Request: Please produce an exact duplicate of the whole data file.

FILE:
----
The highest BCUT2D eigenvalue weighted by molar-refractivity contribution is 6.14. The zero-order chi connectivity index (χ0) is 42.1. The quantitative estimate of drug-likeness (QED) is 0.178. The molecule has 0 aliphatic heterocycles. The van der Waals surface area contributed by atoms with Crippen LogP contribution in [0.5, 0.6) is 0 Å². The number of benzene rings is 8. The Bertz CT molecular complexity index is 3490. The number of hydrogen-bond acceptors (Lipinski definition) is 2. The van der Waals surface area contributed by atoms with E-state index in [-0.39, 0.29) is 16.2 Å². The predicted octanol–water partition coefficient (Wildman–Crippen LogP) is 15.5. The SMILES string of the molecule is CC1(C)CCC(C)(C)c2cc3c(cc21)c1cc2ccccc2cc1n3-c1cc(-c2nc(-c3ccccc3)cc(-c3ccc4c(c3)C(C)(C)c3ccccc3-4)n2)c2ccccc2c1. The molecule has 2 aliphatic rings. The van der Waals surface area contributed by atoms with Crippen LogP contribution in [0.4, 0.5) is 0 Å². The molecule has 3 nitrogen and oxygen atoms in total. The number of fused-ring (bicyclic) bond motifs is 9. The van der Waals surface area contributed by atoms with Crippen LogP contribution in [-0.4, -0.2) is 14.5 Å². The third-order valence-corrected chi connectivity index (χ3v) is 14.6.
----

The highest BCUT2D eigenvalue weighted by molar-refractivity contribution is 6.14. The zero-order chi connectivity index (χ0) is 42.1. The quantitative estimate of drug-likeness (QED) is 0.178. The molecule has 0 aliphatic heterocycles. The van der Waals surface area contributed by atoms with Crippen LogP contribution in [0.5, 0.6) is 0 Å². The number of benzene rings is 8. The Bertz CT molecular complexity index is 3490. The number of hydrogen-bond acceptors (Lipinski definition) is 2. The van der Waals surface area contributed by atoms with E-state index in [-0.39, 0.29) is 16.2 Å². The predicted octanol–water partition coefficient (Wildman–Crippen LogP) is 15.5. The SMILES string of the molecule is CC1(C)CCC(C)(C)c2cc3c(cc21)c1cc2ccccc2cc1n3-c1cc(-c2nc(-c3ccccc3)cc(-c3ccc4c(c3)C(C)(C)c3ccccc3-4)n2)c2ccccc2c1. The molecule has 2 aliphatic rings. The van der Waals surface area contributed by atoms with Crippen LogP contribution in [0.4, 0.5) is 0 Å². The molecule has 3 nitrogen and oxygen atoms in total. The number of fused-ring (bicyclic) bond motifs is 9. The van der Waals surface area contributed by atoms with Crippen LogP contribution in [-0.4, -0.2) is 14.5 Å². The third-order valence-corrected chi connectivity index (χ3v) is 14.6.